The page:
Head-to-Knee Pose C

Definition - What does Head-to-Knee Pose C mean?

Head-to-knee pose C is the third in a series of three seated forward folds that also involves a slight spinal twist due to the asymmetrical position of the legs. In variation C, one leg is bent with the knee out to the side and the body is folded forward over the other leg, which is straight. The sole of the foot of the bent leg is placed against the inner thigh of the straight leg, pointing down with the toes tucked under and grounded on the floor.

This pose can be challenging for those with limited flexibility in the hamstrings or back of the body. It provides a good stretch for both of these areas. This variation of the asana is made more challenging for the bent leg by the position of the foot.

The Sanskrit name for head-to-knee pose C is janusirsasana C.

Yogapedia explains Head-to-Knee Pose C

The name, head-to-knee pose, describes the fact that if the body’s flexibility allows, the whole of the torso will fold over the outstretched leg, with the head touching the knee or going beyond the knee, depending on the individual body’s proportions. As a result, it is sometimes called head-beyond-the-knee pose.

The asymmetry of the pose means that as well as being a forward bend, it also provides a slight spinal twist. Head-to-knee pose A is a good pose for creating the flexibility needed to progress into seated forward bend, where both legs are straight. In addition to stretching the hamstrings, it is also said to stimulate the kidneys and liver. It benefits the digestive system by stretching both the ascending and descending colon. This asana may be helpful for those suffering with headaches, fatigue, or menstrual pains; however, it should be avoided by anyone suffering from asthma, digestive or lower back issues.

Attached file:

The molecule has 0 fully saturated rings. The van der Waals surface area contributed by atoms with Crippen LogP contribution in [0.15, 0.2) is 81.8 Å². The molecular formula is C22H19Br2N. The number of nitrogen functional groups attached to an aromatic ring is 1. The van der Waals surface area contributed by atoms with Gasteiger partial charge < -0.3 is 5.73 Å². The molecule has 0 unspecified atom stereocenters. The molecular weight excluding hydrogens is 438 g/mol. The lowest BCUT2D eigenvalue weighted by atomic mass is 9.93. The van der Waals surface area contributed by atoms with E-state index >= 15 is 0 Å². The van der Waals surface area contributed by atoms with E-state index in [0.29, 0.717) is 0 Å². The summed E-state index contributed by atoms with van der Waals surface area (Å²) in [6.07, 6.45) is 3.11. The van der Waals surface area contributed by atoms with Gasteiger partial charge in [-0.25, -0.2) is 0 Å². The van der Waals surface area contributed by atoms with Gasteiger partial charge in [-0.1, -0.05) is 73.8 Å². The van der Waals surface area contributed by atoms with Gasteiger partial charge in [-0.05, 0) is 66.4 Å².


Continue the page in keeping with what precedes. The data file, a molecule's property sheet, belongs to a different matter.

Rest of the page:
Variation C also provides an effective stretch for the calf and ankle of the leg that is bent. It is a good preparation and complementary pose for half lotus pose. It requires more openness in the hip and length in the Achilles tendon than variations A and B.

This pose can be modified by sitting on blankets to lift the hips or placing blankets under the knee of the outstretched leg if tight hamstrings or knee pain is an issue. For those with more flexibility, the hands can clasp the edges of the foot or one hand can clasp the opposite wrist around the sole of the foot, with the head moving into the shin.

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